So, you could work at a state level to just have your state not participate in it.

    That's it.

  • DST Graph (Score:5, Interesting)

    by pgn674 (995941) on Sunday March 11, 2012 @09:45PM (#39321921) Homepage

    If you want a visual explanation of the purpose and result of daylight saving time, check out this graph: Picasa Web Albums - Paul Nickerson [google.com]

    The purpose, as I understand it, is to make the sun not rise super early against the clock during the summer. The effect is that it reduces the range of sunrise times, while increasing the range of sunset times. In a way, it normalizes sunrises while amplifying sunsets.

    Oh, and while we're at it, during a non-DST period, if the time zones were evenly split and straight with no regard to human geographic borders, then at the middle of the time zone, 12:00 (noon) would be the time that astronomical noon is (when the sun is highest in the sky), varying by about 20 minutes before and after noon. If you average all the astronomical noons over the course of a year in the middle of a time zone, then astronomical noon is at precisely 12:00. During DST, astronomical noon is moved to 1:00 pm (13:00)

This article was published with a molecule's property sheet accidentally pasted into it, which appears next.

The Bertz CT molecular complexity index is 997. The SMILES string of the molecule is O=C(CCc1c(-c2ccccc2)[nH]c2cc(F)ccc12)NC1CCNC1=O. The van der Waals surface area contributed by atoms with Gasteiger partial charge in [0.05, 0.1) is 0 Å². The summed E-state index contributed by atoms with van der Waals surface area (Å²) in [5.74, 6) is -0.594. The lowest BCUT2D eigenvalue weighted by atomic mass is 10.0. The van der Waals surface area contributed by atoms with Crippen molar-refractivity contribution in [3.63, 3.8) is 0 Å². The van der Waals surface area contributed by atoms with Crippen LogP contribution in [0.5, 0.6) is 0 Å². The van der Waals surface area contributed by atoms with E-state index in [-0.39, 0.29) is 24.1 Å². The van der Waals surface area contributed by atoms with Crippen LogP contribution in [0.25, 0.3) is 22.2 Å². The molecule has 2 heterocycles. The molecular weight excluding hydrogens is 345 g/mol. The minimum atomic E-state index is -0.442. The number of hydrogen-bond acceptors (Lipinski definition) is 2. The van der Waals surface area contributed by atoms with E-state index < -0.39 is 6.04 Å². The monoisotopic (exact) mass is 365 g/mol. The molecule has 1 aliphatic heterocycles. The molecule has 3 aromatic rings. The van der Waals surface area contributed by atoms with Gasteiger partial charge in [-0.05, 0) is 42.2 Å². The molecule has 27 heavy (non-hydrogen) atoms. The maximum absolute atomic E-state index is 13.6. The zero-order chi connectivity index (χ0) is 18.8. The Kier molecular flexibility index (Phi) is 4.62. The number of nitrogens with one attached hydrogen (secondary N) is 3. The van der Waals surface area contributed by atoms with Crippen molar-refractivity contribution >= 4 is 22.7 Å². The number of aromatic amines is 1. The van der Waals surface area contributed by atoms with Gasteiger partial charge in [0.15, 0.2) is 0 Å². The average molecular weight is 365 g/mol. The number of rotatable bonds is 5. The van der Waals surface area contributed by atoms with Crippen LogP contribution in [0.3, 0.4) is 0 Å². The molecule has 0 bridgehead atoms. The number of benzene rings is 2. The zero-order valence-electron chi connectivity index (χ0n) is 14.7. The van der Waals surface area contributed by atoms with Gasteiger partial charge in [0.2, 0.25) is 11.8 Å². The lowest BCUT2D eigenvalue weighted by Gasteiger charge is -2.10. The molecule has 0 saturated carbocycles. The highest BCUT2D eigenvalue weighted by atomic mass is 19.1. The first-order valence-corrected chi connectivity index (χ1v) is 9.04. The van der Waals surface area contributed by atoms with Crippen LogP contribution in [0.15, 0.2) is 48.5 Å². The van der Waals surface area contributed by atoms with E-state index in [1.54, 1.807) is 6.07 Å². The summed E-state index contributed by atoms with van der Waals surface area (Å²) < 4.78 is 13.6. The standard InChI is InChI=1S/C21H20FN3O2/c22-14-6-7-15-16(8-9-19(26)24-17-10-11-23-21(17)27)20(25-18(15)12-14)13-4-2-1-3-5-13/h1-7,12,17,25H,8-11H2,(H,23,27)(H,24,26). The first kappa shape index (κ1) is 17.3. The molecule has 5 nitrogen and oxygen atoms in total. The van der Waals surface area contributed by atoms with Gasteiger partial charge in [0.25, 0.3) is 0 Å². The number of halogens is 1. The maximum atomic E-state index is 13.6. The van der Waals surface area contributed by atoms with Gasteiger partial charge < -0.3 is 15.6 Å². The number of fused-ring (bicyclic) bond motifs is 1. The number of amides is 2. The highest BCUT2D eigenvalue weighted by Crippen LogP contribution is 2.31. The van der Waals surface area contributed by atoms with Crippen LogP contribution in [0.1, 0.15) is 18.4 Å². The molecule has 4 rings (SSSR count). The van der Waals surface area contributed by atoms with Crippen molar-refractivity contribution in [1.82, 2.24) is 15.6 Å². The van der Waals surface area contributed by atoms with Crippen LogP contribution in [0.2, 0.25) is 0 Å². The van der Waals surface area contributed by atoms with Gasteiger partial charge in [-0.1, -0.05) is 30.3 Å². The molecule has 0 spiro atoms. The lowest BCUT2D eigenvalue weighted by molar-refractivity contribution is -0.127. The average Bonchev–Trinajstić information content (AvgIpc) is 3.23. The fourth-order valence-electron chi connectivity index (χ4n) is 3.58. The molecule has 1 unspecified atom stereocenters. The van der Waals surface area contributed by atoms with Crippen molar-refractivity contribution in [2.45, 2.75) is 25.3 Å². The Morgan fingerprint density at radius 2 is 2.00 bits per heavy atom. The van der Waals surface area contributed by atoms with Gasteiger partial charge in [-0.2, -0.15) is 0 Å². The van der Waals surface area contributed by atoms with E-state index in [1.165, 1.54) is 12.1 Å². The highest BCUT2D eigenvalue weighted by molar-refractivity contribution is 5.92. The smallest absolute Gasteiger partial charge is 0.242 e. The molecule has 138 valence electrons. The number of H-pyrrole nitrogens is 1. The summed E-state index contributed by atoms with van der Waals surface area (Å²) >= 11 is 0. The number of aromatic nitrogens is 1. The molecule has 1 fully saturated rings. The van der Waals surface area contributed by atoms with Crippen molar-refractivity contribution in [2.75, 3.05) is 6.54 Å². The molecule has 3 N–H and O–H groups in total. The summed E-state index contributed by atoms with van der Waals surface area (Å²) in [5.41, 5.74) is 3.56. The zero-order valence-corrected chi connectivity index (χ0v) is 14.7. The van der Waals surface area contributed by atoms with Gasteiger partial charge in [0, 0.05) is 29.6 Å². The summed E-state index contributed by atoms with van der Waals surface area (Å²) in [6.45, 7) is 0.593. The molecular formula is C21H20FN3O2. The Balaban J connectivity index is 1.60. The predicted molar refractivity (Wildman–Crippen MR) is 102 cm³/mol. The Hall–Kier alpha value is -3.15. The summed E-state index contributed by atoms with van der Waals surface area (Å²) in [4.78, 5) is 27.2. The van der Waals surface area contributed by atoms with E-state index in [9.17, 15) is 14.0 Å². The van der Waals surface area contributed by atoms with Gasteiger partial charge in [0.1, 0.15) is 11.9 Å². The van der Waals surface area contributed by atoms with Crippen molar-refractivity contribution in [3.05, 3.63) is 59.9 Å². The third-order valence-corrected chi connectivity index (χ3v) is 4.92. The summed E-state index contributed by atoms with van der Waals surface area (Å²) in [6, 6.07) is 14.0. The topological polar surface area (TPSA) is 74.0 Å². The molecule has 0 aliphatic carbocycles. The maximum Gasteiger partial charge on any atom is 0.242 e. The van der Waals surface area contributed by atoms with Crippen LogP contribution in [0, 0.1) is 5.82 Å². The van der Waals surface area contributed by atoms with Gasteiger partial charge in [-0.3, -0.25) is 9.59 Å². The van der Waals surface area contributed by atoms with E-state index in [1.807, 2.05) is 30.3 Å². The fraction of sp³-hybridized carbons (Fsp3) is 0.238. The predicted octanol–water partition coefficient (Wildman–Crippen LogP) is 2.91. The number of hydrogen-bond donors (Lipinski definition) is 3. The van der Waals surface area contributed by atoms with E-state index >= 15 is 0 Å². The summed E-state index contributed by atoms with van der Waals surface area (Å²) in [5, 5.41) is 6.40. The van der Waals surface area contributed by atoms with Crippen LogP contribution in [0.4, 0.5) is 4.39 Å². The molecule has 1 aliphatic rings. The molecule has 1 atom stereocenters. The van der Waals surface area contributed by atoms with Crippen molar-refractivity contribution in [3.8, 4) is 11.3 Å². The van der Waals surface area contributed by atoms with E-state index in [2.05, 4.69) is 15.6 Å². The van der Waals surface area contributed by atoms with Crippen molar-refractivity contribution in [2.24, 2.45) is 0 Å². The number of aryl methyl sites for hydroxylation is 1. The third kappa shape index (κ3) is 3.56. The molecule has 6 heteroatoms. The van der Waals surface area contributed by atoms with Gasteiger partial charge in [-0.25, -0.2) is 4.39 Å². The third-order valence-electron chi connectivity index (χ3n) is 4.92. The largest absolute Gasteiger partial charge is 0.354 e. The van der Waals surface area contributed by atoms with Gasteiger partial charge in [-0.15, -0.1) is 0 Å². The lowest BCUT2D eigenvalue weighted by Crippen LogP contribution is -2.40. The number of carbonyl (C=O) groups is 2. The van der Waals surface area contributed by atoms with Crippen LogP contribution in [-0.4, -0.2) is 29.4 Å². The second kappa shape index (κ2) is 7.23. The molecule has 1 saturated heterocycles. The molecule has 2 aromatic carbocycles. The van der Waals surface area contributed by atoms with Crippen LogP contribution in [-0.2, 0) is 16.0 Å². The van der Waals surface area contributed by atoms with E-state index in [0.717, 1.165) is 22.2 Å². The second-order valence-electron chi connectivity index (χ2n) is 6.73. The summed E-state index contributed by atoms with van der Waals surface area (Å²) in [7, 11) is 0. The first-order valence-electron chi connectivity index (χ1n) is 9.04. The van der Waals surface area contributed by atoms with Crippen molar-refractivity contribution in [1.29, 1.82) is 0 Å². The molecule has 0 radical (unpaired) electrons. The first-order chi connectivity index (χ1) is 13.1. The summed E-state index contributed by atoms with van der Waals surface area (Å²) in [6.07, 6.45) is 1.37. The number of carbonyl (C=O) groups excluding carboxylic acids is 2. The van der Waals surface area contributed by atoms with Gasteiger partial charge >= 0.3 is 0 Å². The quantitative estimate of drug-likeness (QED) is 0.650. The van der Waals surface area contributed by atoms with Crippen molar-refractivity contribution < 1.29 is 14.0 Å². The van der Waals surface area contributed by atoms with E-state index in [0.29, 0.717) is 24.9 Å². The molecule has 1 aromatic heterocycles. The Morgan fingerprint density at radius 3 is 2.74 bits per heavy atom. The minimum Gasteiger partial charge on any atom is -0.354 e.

• Singapore (Score:5, Interesting)

    by skribe (26534) on Sunday March 11, 2012 @10:05PM (#39322065) Homepage
    Singaporeans liked the concept of Daylight Saving so much that in 1982 they moved to it permanently. Geographically they should be UTC+7 but they currently work off UTC+8.

    </ useless trivia >
    • Re:Singapore (Score:4, Interesting)

      by isorox (205688) on Sunday March 11, 2012 @11:28PM (#39322581) Homepage Journal

      Singaporeans liked the concept of Daylight Saving so much that in 1982 they moved to it permanently. Geographically they should be UTC+7 but they currently work off UTC+8.

      </ useless trivia >

      I can sort of see the justification for daylight "saving" nearer the poles, but for equatorial countries where the length of day varies by about 10 minutes it makes no sense. Pick a time and stick with it.

      There's plenty of anomalies with time zones. In December, Moscow was 2 hours ahead of Israel despite being pretty much the same longitude. Spain is 1 hour ahead of the UK despite parts of it geographically fitting into UK-1.